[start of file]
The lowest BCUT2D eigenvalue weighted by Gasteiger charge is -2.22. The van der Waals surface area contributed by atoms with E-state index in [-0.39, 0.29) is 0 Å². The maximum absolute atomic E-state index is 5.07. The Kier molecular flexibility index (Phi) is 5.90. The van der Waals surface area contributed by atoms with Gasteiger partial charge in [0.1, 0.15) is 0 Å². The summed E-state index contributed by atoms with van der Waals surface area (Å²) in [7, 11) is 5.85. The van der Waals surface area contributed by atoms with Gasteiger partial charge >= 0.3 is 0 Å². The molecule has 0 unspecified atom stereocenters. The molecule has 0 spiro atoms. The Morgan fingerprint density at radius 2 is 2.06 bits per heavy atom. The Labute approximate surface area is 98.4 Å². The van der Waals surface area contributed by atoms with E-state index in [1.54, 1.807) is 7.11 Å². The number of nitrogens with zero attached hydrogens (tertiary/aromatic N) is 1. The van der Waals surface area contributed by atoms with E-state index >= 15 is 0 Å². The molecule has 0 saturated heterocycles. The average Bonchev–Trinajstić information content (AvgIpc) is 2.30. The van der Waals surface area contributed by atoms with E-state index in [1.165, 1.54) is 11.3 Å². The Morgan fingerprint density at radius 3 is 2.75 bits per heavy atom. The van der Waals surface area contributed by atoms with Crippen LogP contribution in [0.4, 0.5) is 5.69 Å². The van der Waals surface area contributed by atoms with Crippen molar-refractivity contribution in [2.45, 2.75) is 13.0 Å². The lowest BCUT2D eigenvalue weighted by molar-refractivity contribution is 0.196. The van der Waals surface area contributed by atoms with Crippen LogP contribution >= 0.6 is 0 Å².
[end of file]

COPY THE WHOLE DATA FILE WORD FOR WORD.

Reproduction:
The lowest BCUT2D eigenvalue weighted by Gasteiger charge is -2.22. The van der Waals surface area contributed by atoms with E-state index in [-0.39, 0.29) is 0 Å². The maximum absolute atomic E-state index is 5.07. The Kier molecular flexibility index (Phi) is 5.90. The van der Waals surface area contributed by atoms with Gasteiger partial charge in [0.1, 0.15) is 0 Å². The summed E-state index contributed by atoms with van der Waals surface area (Å²) in [7, 11) is 5.85. The van der Waals surface area contributed by atoms with Gasteiger partial charge >= 0.3 is 0 Å². The molecule has 0 unspecified atom stereocenters. The molecule has 0 spiro atoms. The Morgan fingerprint density at radius 2 is 2.06 bits per heavy atom. The Labute approximate surface area is 98.4 Å². The van der Waals surface area contributed by atoms with E-state index in [1.54, 1.807) is 7.11 Å². The number of nitrogens with zero attached hydrogens (tertiary/aromatic N) is 1. The van der Waals surface area contributed by atoms with E-state index >= 15 is 0 Å². The molecule has 0 saturated heterocycles. The average Bonchev–Trinajstić information content (AvgIpc) is 2.30. The van der Waals surface area contributed by atoms with E-state index in [1.165, 1.54) is 11.3 Å². The Morgan fingerprint density at radius 3 is 2.75 bits per heavy atom. The van der Waals surface area contributed by atoms with Crippen LogP contribution in [0.4, 0.5) is 5.69 Å². The van der Waals surface area contributed by atoms with Crippen molar-refractivity contribution in [2.45, 2.75) is 13.0 Å². The lowest BCUT2D eigenvalue weighted by molar-refractivity contribution is 0.196. The van der Waals surface area contributed by atoms with Crippen LogP contribution >= 0.6 is 0 Å².